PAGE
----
with 160vc I've found that I can overexpose even 2-3 stops and still get a good, printable negative. Albeit, VERY flat(compared with normal 160vc), with pretty blocked up highlights...
most of the time I rate it at box speed, unless my subject has super high contrast, say in strong sunlight with hard shadows. I then expose(putting the shadows on Zone 3/3.5), and reduce development generally 1/4-3/4 stop.
I'm now shooting color films like I would b/w. Zone system for color so to speak.
my vote for a really nice replacement for Reala 120 would be either Fuji's 160S(rated at 100, or even 80) or 160vc(rated at 160, or 125 for a little more punch). the 160S has a little more saturation than Kodak's 160NC, which is a really nice film, but a little more 'normal' in color palette.
personal testing is your friend in this regard though. I would suggest starting to test films immediately, and find results that give you what YOU want.
we all have different opinions on the best replacement, but film is cheap, and your time is not. I hated wasting time testing my film and developing time combination, but now that I have that down pat, I am getting results that are TOTALLY predictable, just like with b/w.
if you take your film to a lab, it might be a little harder due to chemistry fluctuations(if the lab isn't too consistent, and doesn't monitor their chemistry)
best of luck though! but believe me, spend some money, test all the emulsions that you can get your hands on, even if you think it won't get you results you like, then compare them against each other. preferably, shooting in a situation allowing you the freedom to burn through a few rolls(landscape).
Last edited by DanielStone; 01-16-2010 at 03:10 PM. Click to view previous post history.
OK, Unique Photo is good. I just received my order of Reala with an expiration date of 2012.
I found some in Yokohama, Japan this past December. Picked up 3 rolls, exp 10-2011. They had plenty in stock, in both 120 and 35mm. I don't know what's up with the shortage on this side of the pond, however. Next time I'm over there, I'll have to get more.
I would have thought the U.S. is the largest single film market in the world so it seems strange that Fuji should have stopped selling Reala 120 there when as Benjiboy has shown it is still freely avaialble in the U.K.
Hopefully for all the U.S. users this is a local supply problem that will be resolved.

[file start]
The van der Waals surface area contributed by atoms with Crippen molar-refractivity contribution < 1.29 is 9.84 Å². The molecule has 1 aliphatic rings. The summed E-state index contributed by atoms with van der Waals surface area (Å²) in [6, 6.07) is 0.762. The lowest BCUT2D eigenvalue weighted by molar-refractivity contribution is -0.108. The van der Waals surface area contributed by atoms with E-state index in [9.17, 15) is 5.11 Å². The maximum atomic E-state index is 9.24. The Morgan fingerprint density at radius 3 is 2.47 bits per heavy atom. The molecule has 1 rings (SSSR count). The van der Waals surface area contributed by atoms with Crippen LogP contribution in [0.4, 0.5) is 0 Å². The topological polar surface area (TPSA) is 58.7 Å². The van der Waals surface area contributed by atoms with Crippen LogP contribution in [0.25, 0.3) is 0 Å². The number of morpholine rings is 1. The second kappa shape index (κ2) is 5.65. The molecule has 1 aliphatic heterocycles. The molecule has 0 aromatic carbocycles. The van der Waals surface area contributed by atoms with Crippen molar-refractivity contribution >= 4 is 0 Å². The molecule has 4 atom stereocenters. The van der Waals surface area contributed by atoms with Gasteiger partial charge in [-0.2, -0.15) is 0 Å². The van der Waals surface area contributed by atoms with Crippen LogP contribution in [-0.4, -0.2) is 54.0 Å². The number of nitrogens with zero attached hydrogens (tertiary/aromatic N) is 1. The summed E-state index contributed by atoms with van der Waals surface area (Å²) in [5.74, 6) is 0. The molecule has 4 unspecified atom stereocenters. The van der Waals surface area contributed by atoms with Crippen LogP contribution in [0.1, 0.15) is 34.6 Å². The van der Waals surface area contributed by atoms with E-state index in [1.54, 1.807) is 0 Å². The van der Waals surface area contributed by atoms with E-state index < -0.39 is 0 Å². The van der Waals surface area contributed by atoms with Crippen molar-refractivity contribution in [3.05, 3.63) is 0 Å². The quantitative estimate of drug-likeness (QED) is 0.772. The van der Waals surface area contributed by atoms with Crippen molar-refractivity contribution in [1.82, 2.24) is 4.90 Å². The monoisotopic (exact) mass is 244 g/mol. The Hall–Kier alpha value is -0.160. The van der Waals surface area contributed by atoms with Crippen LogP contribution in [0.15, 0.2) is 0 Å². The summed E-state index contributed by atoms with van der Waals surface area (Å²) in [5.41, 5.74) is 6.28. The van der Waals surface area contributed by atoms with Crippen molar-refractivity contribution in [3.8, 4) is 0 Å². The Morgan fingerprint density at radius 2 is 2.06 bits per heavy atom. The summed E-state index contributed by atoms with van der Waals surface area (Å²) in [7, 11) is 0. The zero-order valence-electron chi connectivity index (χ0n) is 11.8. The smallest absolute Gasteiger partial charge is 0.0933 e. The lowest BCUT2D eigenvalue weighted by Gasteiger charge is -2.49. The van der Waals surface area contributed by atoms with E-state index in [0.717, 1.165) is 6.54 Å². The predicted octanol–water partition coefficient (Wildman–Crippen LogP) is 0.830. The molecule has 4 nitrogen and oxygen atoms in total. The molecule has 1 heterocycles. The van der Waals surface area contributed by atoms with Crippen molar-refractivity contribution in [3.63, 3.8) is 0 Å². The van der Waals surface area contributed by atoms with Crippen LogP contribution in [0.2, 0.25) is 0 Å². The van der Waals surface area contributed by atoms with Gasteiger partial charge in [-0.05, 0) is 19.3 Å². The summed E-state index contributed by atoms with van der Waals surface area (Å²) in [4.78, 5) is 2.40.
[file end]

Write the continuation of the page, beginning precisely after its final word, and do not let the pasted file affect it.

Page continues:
The problem is that each Fuji film has to come from Japan now. Also in Europe they stopped all Fuji film production. The EU plant in Tilburg (the Netherlands) was closed for all film production. So sometimes there is a short in supply and adding the local warehouses costs 6 weeks from Japan.
So if a supply is low in the Netherlands it will be the same in Germany, Belgium because they are sharing the same Fuji stock and warehouse.
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I would try Fuji 160c or 160s in place of Reala. The colour palette of the Kodak films are different, the speed of MF lenses are generally slower so you'd probably want a faster film whilst keeping similar colour and contrast. The grain of Reala is great, but if you are shooting 120 you probably don't need to worry about it. If a 200 speed consumer film was made in 120 by Fuji, that would be the way to go...
Fuji 160s. I prefer the way the skies stay blue in the Fujifilms whereas the Kodak films do shift towards cyan. 160s images are easily digitized and highly malleable in Photoshop. I do recommend punching the exposure up a little bit by downgrading the film to 100 or 125, but but otherwise the film is pretty well ideal as-is.
For wedding and portrait work I prefer the Provia NC films, but they really are too flat for most outdoor work.
Pro 160S. Nothing else will come as close.
Pro 160S is as sharp as Reala with slightly finer grain.
To follow up, here is a test shot we took with Ektar:
This is a detail from a scan. No adjustments were made.
The camera used is a Hasselblad 500 C/M with an 80mm CF lens.
It was about 3pm and overcast, but the sun poked out just before the photo was taken.
Sun was coming from the right.
The sky does look cyan here, as does the water - but that actually works for this project.
We want the colours to be exaggerated and a little unreal, so this is good.
I cannot quite tell whether the skintone is right or not.
For example, that red thing poking out of the hair if you look closely, is an ear.
Is it red because it was freezing cold, or because of the Ektar?
Not sure and will need to take more shots. But otherwise, this film is everything I hoped for.
I would guess some of both, plus that part of the negative is probably underexposed from being under the hair and all. I have found Ektar to be a little like Velvia, which, although everyone says 'don't use it for people!', I like as long as the skin is not flushed due to cold, exertion, sunburn, or whatever. Then Velvia can exaggerate the ruddiness to a distracting degree. In Ektar, I haven't seen the effect as severe, but then I haven't shot nearly as much Ektar as Velvia.
Originally Posted by A.Colden